by Matt Fagerholm
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Just as Quentin Tarantino embodied the voice of the video store generation, Diablo Cody represents the current era of Internet-fueled narcissistic indulgence. They are both incapable of writing a line of dialogue that isn’t colored by their pop culture savviness and distinctive verbal style. No matter what actor is hired to recite their dialogue, these screenwriters/personalities are always the stars of their own films. And if Juno was Cody’s Pulp Fiction, then Jennifer’s Body is her Death Proof. Everything that was fresh and charming about her previous work has become, in the span of just one movie, stale and irritating. How can this be?
Of course, Juno would not have been the surprise critical and financial success that it was without the contributions of director Jason Reitman and actress Ellen Page. Cody’s original intention was to make a darker, more biting high school satire, complete with a hardcore punk rock soundtrack. It was Page’s idea to use The Moldy Peach’s quirky/cuddly tune “Anyone Else But You, which ended up becoming the film’s anthem. Reitman sought to find the heart within the self-conscious cleverness of Cody’s script, and transformed the film into a sentimental crowd-pleaser. Page utilized the stylish wordplay as a shield for her precocious character to use against the world, in order to mask her inner vulnerabilities. Every teenager could relate to her tour-de-force portrayal, and Cody certainly wouldn’t have won an Oscar without it.
It will be interesting to see how Juno’s trifecta of talent fares in their respective projects this awards season, with Reitman’s Up in the Air and Page’s Whip It garnering great festival buzz. Jennifer’s Body, however, is a disappointment on nearly every level. It’s probably closer in spirit to Cody’s original vision of Juno, with its jet-black R-rated humor and bombastic soundtrack featuring bands like Panic at the Disco and Dashboard Confessional (Kimya Dawson is conspicuously absent). It’s a horror-comedy in the tradition of Carrie, and like most films in that tradition, it falls far short of De Palma’s satirical brilliance. Cody once again ventures into the hormonal world of “sexually active” high schoolers, but this time her characters feel more like gimmicks than actual people. That’s the scariest part of this otherwise dreary dud.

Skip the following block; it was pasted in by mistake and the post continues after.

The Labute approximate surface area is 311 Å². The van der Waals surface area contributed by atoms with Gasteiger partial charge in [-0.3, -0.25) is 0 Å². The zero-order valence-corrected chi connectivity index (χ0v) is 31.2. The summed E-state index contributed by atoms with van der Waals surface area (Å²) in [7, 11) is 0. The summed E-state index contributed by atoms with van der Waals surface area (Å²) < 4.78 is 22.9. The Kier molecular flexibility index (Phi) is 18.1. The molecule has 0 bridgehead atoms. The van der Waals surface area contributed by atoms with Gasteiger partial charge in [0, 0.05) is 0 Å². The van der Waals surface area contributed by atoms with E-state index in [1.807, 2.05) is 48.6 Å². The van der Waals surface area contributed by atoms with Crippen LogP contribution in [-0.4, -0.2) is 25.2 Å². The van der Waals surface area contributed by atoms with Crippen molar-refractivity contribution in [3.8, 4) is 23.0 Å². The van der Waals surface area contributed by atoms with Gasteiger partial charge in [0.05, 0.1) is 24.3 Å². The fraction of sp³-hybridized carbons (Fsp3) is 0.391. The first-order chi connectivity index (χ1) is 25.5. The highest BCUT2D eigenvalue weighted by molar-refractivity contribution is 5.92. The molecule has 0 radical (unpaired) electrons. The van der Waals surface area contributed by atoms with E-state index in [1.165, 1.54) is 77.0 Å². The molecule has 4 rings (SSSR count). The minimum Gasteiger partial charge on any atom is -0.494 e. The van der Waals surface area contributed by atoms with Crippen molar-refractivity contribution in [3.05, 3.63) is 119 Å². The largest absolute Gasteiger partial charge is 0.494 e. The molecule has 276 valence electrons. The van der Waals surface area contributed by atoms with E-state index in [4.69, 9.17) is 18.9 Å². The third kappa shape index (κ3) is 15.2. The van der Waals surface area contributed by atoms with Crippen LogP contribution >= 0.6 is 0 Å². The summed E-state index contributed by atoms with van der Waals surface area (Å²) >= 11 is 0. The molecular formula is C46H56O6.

Neither Megan Fox nor Amanda Seyfried come close to what Page achieved in Juno, but they never had a chance with such subpar material. It’s nice to see Fox toy with her eye candy persona as Jennifer, the lone reigning bitch of her class who’s eagerly followed by her lifelong friend subtly named Needy (played by the voluptuous Seyfried, who hides behind thick glasses and frizzy hair in an unsuccessful attempt to pass herself off as “plain”). The film opens with the line, “Hell is a teenage girl,” which easily could’ve been Carrie’s tagline. But Cody’s script cops out by making Jennifer’s bloodthirsty powers not the inner result of teenage cruelty, but the silly plot-driven result of a botched ritual sacrifice by an evil Emo band. To make a ludicrous story blessedly short, the oversexed Jennifer is mistaken for a virgin, which causes the sacrifice to go horribly awry, turning the bitchy girl into an even bitchier demon that feasts on the flesh of boys.
Sure, this premise has potential to effectively satirize the predatory nature of teenage girls, and their desire to seduce and “devour” unsuspecting males. But director Karyn Kusama hammers the sociological metaphors into the ground until the audience simply wants to shout, “We get it!” Deprived of its bouncy rhythm, Cody’s dialogue lands with an embarrassing thud, as quips like “Nice hardware, Ace,” and “Move on dot org, Needy!” elicit little more than tired groans. There’s something wrong when even the great character actor J.K. Simmons, equipped with an Irish accent, fails to offer much amusement. Watching Jennifer’s Body is a depressingly somber experience, since it illustrates how one of the industry’s brightest and most original voices can so quickly fall into the trap of mediocrity. Diablo Cody is an exceptionally intelligent talent, and she will hopefully triumph again. In the meantime, any moviegoer seeking a superior feminist horror/comedy should look no further than Teeth, last year’s spectacularly ballsy satire in which no man’s “pork sword” was safe.
Matt Fagerholm Matt Fagerholm is a freelance writer, film enthusiast and critic in Chicago.
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